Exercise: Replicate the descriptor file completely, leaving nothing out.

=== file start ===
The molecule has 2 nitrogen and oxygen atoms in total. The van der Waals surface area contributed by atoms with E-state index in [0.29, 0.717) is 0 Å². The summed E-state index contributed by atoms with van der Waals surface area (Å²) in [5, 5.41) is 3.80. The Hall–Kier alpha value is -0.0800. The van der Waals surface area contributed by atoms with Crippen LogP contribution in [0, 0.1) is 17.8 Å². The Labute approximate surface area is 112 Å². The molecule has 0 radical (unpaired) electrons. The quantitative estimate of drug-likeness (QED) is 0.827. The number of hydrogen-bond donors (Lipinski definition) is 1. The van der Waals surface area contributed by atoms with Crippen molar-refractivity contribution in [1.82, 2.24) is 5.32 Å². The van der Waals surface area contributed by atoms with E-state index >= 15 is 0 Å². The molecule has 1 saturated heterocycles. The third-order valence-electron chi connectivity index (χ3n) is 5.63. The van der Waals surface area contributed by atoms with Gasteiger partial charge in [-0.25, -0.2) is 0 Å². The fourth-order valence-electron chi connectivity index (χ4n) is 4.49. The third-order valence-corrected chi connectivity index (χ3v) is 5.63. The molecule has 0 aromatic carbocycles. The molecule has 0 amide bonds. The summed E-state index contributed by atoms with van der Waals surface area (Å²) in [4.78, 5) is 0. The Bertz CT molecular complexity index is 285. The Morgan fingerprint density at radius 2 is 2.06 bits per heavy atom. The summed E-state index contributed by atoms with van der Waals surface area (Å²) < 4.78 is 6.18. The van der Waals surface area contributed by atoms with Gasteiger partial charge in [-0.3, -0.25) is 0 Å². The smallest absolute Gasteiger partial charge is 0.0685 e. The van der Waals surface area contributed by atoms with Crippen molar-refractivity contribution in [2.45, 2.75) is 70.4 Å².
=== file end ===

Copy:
The molecule has 2 nitrogen and oxygen atoms in total. The van der Waals surface area contributed by atoms with E-state index in [0.29, 0.717) is 0 Å². The summed E-state index contributed by atoms with van der Waals surface area (Å²) in [5, 5.41) is 3.80. The Hall–Kier alpha value is -0.0800. The van der Waals surface area contributed by atoms with Crippen LogP contribution in [0, 0.1) is 17.8 Å². The Labute approximate surface area is 112 Å². The molecule has 0 radical (unpaired) electrons. The quantitative estimate of drug-likeness (QED) is 0.827. The number of hydrogen-bond donors (Lipinski definition) is 1. The van der Waals surface area contributed by atoms with Crippen molar-refractivity contribution in [1.82, 2.24) is 5.32 Å². The van der Waals surface area contributed by atoms with E-state index >= 15 is 0 Å². The molecule has 1 saturated heterocycles. The third-order valence-electron chi connectivity index (χ3n) is 5.63. The van der Waals surface area contributed by atoms with Gasteiger partial charge in [-0.25, -0.2) is 0 Å². The fourth-order valence-electron chi connectivity index (χ4n) is 4.49. The third-order valence-corrected chi connectivity index (χ3v) is 5.63. The molecule has 0 aromatic carbocycles. The molecule has 0 amide bonds. The summed E-state index contributed by atoms with van der Waals surface area (Å²) in [4.78, 5) is 0. The Bertz CT molecular complexity index is 285. The Morgan fingerprint density at radius 2 is 2.06 bits per heavy atom. The summed E-state index contributed by atoms with van der Waals surface area (Å²) < 4.78 is 6.18. The van der Waals surface area contributed by atoms with Gasteiger partial charge in [-0.3, -0.25) is 0 Å². The smallest absolute Gasteiger partial charge is 0.0685 e. The van der Waals surface area contributed by atoms with Crippen molar-refractivity contribution in [2.45, 2.75) is 70.4 Å².